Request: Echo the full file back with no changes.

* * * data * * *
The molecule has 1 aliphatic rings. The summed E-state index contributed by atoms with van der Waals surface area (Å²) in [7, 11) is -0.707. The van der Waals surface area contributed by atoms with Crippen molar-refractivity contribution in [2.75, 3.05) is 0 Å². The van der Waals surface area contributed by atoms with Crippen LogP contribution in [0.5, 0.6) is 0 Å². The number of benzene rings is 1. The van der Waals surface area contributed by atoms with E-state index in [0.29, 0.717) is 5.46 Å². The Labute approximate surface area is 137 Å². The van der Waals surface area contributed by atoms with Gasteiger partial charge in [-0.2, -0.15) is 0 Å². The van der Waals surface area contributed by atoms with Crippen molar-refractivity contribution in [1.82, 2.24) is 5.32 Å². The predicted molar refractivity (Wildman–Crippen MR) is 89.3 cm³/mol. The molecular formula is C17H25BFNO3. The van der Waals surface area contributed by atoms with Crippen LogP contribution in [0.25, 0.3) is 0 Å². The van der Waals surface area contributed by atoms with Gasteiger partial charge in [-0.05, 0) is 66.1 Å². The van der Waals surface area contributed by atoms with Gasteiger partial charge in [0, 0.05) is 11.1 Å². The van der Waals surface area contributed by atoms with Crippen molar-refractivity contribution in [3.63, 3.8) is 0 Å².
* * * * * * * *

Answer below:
The molecule has 1 aliphatic rings. The summed E-state index contributed by atoms with van der Waals surface area (Å²) in [7, 11) is -0.707. The van der Waals surface area contributed by atoms with Crippen molar-refractivity contribution in [2.75, 3.05) is 0 Å². The van der Waals surface area contributed by atoms with Crippen LogP contribution in [0.5, 0.6) is 0 Å². The number of benzene rings is 1. The van der Waals surface area contributed by atoms with E-state index in [0.29, 0.717) is 5.46 Å². The Labute approximate surface area is 137 Å². The van der Waals surface area contributed by atoms with Gasteiger partial charge in [-0.2, -0.15) is 0 Å². The van der Waals surface area contributed by atoms with Crippen molar-refractivity contribution in [1.82, 2.24) is 5.32 Å². The predicted molar refractivity (Wildman–Crippen MR) is 89.3 cm³/mol. The molecular formula is C17H25BFNO3. The van der Waals surface area contributed by atoms with Crippen LogP contribution in [0.25, 0.3) is 0 Å². The van der Waals surface area contributed by atoms with Gasteiger partial charge in [-0.05, 0) is 66.1 Å². The van der Waals surface area contributed by atoms with Gasteiger partial charge in [0, 0.05) is 11.1 Å². The van der Waals surface area contributed by atoms with Crippen molar-refractivity contribution in [3.63, 3.8) is 0 Å².